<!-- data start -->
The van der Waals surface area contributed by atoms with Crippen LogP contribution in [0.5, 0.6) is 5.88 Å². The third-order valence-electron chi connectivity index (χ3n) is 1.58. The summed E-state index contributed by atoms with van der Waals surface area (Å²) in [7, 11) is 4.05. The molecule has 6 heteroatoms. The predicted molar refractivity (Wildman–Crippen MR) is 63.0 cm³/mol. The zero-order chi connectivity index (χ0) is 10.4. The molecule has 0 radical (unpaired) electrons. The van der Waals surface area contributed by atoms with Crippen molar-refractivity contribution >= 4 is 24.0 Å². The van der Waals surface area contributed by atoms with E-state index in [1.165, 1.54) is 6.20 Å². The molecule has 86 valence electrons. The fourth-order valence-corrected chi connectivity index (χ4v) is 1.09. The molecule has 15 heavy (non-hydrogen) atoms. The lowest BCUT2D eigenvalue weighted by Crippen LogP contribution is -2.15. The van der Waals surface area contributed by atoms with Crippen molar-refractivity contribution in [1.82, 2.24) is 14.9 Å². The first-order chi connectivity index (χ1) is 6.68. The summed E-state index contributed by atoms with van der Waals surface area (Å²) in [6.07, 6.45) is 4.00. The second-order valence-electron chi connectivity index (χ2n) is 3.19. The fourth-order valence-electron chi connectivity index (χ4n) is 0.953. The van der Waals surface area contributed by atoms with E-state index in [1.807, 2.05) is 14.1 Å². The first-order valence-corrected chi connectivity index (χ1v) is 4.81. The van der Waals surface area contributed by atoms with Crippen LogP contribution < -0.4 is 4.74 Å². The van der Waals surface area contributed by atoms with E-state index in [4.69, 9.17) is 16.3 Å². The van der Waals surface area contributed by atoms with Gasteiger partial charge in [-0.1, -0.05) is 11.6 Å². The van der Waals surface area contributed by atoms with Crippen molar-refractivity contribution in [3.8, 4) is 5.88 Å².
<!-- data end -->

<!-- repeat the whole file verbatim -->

The van der Waals surface area contributed by atoms with Crippen LogP contribution in [0.5, 0.6) is 5.88 Å². The third-order valence-electron chi connectivity index (χ3n) is 1.58. The summed E-state index contributed by atoms with van der Waals surface area (Å²) in [7, 11) is 4.05. The molecule has 6 heteroatoms. The predicted molar refractivity (Wildman–Crippen MR) is 63.0 cm³/mol. The zero-order chi connectivity index (χ0) is 10.4. The molecule has 0 radical (unpaired) electrons. The van der Waals surface area contributed by atoms with Crippen molar-refractivity contribution >= 4 is 24.0 Å². The van der Waals surface area contributed by atoms with E-state index in [1.165, 1.54) is 6.20 Å². The molecule has 86 valence electrons. The fourth-order valence-corrected chi connectivity index (χ4v) is 1.09. The molecule has 15 heavy (non-hydrogen) atoms. The lowest BCUT2D eigenvalue weighted by Crippen LogP contribution is -2.15. The van der Waals surface area contributed by atoms with Crippen molar-refractivity contribution in [1.82, 2.24) is 14.9 Å². The first-order chi connectivity index (χ1) is 6.68. The summed E-state index contributed by atoms with van der Waals surface area (Å²) in [6.07, 6.45) is 4.00. The second-order valence-electron chi connectivity index (χ2n) is 3.19. The fourth-order valence-electron chi connectivity index (χ4n) is 0.953. The van der Waals surface area contributed by atoms with E-state index in [1.807, 2.05) is 14.1 Å². The first-order valence-corrected chi connectivity index (χ1v) is 4.81. The van der Waals surface area contributed by atoms with Crippen LogP contribution < -0.4 is 4.74 Å². The van der Waals surface area contributed by atoms with E-state index in [4.69, 9.17) is 16.3 Å². The van der Waals surface area contributed by atoms with Gasteiger partial charge in [-0.1, -0.05) is 11.6 Å². The van der Waals surface area contributed by atoms with Crippen molar-refractivity contribution in [3.8, 4) is 5.88 Å².